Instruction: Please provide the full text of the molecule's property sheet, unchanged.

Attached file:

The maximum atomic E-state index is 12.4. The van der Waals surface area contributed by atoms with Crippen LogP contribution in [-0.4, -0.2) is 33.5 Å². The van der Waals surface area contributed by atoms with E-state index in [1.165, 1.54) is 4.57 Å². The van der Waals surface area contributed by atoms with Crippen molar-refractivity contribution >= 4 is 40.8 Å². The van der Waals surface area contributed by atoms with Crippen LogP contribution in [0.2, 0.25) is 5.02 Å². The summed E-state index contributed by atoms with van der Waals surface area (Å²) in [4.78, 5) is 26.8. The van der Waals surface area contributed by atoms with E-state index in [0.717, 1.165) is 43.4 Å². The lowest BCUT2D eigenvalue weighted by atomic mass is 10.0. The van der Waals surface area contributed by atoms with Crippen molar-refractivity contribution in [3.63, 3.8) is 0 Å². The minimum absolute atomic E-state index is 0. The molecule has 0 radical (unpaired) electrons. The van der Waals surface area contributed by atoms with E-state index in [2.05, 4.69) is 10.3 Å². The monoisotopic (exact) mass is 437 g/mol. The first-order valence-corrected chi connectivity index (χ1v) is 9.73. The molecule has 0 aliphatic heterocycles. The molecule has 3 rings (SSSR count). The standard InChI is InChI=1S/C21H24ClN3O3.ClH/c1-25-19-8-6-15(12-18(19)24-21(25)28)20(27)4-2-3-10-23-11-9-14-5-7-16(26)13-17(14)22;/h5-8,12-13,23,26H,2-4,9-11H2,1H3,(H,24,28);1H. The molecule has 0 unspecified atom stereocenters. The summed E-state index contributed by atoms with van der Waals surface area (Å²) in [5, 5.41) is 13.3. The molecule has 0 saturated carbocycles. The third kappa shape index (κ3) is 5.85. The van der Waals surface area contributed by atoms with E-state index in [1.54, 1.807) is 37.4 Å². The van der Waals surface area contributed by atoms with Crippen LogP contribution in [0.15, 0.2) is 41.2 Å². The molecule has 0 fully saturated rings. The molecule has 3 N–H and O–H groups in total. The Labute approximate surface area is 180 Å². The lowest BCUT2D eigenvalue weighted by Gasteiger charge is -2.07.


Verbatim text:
The maximum atomic E-state index is 12.4. The van der Waals surface area contributed by atoms with Crippen LogP contribution in [-0.4, -0.2) is 33.5 Å². The van der Waals surface area contributed by atoms with E-state index in [1.165, 1.54) is 4.57 Å². The van der Waals surface area contributed by atoms with Crippen molar-refractivity contribution >= 4 is 40.8 Å². The van der Waals surface area contributed by atoms with Crippen LogP contribution in [0.2, 0.25) is 5.02 Å². The summed E-state index contributed by atoms with van der Waals surface area (Å²) in [4.78, 5) is 26.8. The van der Waals surface area contributed by atoms with E-state index in [0.717, 1.165) is 43.4 Å². The lowest BCUT2D eigenvalue weighted by atomic mass is 10.0. The van der Waals surface area contributed by atoms with Crippen molar-refractivity contribution in [3.63, 3.8) is 0 Å². The minimum absolute atomic E-state index is 0. The molecule has 0 radical (unpaired) electrons. The van der Waals surface area contributed by atoms with E-state index in [2.05, 4.69) is 10.3 Å². The monoisotopic (exact) mass is 437 g/mol. The first-order valence-corrected chi connectivity index (χ1v) is 9.73. The molecule has 0 aliphatic heterocycles. The molecule has 3 rings (SSSR count). The standard InChI is InChI=1S/C21H24ClN3O3.ClH/c1-25-19-8-6-15(12-18(19)24-21(25)28)20(27)4-2-3-10-23-11-9-14-5-7-16(26)13-17(14)22;/h5-8,12-13,23,26H,2-4,9-11H2,1H3,(H,24,28);1H. The molecule has 0 unspecified atom stereocenters. The summed E-state index contributed by atoms with van der Waals surface area (Å²) in [5, 5.41) is 13.3. The molecule has 0 saturated carbocycles. The third kappa shape index (κ3) is 5.85. The van der Waals surface area contributed by atoms with E-state index in [1.54, 1.807) is 37.4 Å². The van der Waals surface area contributed by atoms with Crippen LogP contribution in [0.15, 0.2) is 41.2 Å². The molecule has 0 fully saturated rings. The molecule has 3 N–H and O–H groups in total. The Labute approximate surface area is 180 Å². The lowest BCUT2D eigenvalue weighted by Gasteiger charge is -2.07.